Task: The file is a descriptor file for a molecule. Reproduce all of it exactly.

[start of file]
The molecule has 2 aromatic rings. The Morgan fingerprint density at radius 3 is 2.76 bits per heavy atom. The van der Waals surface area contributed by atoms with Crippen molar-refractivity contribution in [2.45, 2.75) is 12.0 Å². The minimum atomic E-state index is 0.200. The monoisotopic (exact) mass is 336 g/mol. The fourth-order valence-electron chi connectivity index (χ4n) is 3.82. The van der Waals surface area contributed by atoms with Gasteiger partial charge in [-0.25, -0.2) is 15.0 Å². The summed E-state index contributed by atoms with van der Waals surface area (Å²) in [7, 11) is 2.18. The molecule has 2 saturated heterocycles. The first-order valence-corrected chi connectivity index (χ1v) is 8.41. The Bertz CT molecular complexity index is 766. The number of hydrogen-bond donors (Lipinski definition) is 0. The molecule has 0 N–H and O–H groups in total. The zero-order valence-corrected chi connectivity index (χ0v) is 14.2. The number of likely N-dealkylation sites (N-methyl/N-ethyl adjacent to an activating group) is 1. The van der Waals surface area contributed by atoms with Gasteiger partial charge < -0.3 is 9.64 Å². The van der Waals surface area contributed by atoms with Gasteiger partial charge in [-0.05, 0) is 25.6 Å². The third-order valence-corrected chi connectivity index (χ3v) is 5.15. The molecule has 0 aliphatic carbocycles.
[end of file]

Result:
The molecule has 2 aromatic rings. The Morgan fingerprint density at radius 3 is 2.76 bits per heavy atom. The van der Waals surface area contributed by atoms with Crippen molar-refractivity contribution in [2.45, 2.75) is 12.0 Å². The minimum atomic E-state index is 0.200. The monoisotopic (exact) mass is 336 g/mol. The fourth-order valence-electron chi connectivity index (χ4n) is 3.82. The van der Waals surface area contributed by atoms with Gasteiger partial charge in [-0.25, -0.2) is 15.0 Å². The summed E-state index contributed by atoms with van der Waals surface area (Å²) in [7, 11) is 2.18. The molecule has 2 saturated heterocycles. The first-order valence-corrected chi connectivity index (χ1v) is 8.41. The Bertz CT molecular complexity index is 766. The number of hydrogen-bond donors (Lipinski definition) is 0. The molecule has 0 N–H and O–H groups in total. The zero-order valence-corrected chi connectivity index (χ0v) is 14.2. The number of likely N-dealkylation sites (N-methyl/N-ethyl adjacent to an activating group) is 1. The van der Waals surface area contributed by atoms with Gasteiger partial charge < -0.3 is 9.64 Å². The van der Waals surface area contributed by atoms with Gasteiger partial charge in [-0.05, 0) is 25.6 Å². The third-order valence-corrected chi connectivity index (χ3v) is 5.15. The molecule has 0 aliphatic carbocycles.